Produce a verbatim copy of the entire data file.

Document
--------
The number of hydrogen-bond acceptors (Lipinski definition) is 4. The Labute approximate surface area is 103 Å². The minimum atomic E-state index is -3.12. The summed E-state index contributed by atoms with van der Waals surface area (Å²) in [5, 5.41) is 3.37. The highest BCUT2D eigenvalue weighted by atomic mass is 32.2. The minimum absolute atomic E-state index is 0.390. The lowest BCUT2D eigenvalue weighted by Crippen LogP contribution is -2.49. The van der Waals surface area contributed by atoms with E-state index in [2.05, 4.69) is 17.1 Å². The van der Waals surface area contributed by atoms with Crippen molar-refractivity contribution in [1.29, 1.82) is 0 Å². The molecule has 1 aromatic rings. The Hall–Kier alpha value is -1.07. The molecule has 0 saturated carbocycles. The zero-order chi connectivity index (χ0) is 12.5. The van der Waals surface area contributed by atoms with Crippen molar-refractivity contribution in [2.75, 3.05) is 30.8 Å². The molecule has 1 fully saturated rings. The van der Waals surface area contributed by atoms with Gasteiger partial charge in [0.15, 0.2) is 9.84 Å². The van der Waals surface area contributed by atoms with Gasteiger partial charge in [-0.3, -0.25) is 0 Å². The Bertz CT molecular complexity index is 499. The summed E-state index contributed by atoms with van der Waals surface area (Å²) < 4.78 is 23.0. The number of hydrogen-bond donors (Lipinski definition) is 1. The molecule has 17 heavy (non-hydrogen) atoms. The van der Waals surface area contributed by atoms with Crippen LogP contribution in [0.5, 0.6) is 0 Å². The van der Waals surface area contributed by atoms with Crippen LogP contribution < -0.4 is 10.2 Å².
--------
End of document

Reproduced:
The number of hydrogen-bond acceptors (Lipinski definition) is 4. The Labute approximate surface area is 103 Å². The minimum atomic E-state index is -3.12. The summed E-state index contributed by atoms with van der Waals surface area (Å²) in [5, 5.41) is 3.37. The highest BCUT2D eigenvalue weighted by atomic mass is 32.2. The minimum absolute atomic E-state index is 0.390. The lowest BCUT2D eigenvalue weighted by Crippen LogP contribution is -2.49. The van der Waals surface area contributed by atoms with E-state index in [2.05, 4.69) is 17.1 Å². The van der Waals surface area contributed by atoms with Crippen molar-refractivity contribution in [1.29, 1.82) is 0 Å². The molecule has 1 aromatic rings. The Hall–Kier alpha value is -1.07. The molecule has 0 saturated carbocycles. The zero-order chi connectivity index (χ0) is 12.5. The van der Waals surface area contributed by atoms with Crippen molar-refractivity contribution in [2.75, 3.05) is 30.8 Å². The molecule has 1 fully saturated rings. The van der Waals surface area contributed by atoms with Gasteiger partial charge in [0.15, 0.2) is 9.84 Å². The van der Waals surface area contributed by atoms with Gasteiger partial charge in [-0.3, -0.25) is 0 Å². The Bertz CT molecular complexity index is 499. The summed E-state index contributed by atoms with van der Waals surface area (Å²) < 4.78 is 23.0. The number of hydrogen-bond donors (Lipinski definition) is 1. The molecule has 17 heavy (non-hydrogen) atoms. The van der Waals surface area contributed by atoms with Crippen LogP contribution in [0.5, 0.6) is 0 Å². The van der Waals surface area contributed by atoms with Crippen LogP contribution < -0.4 is 10.2 Å².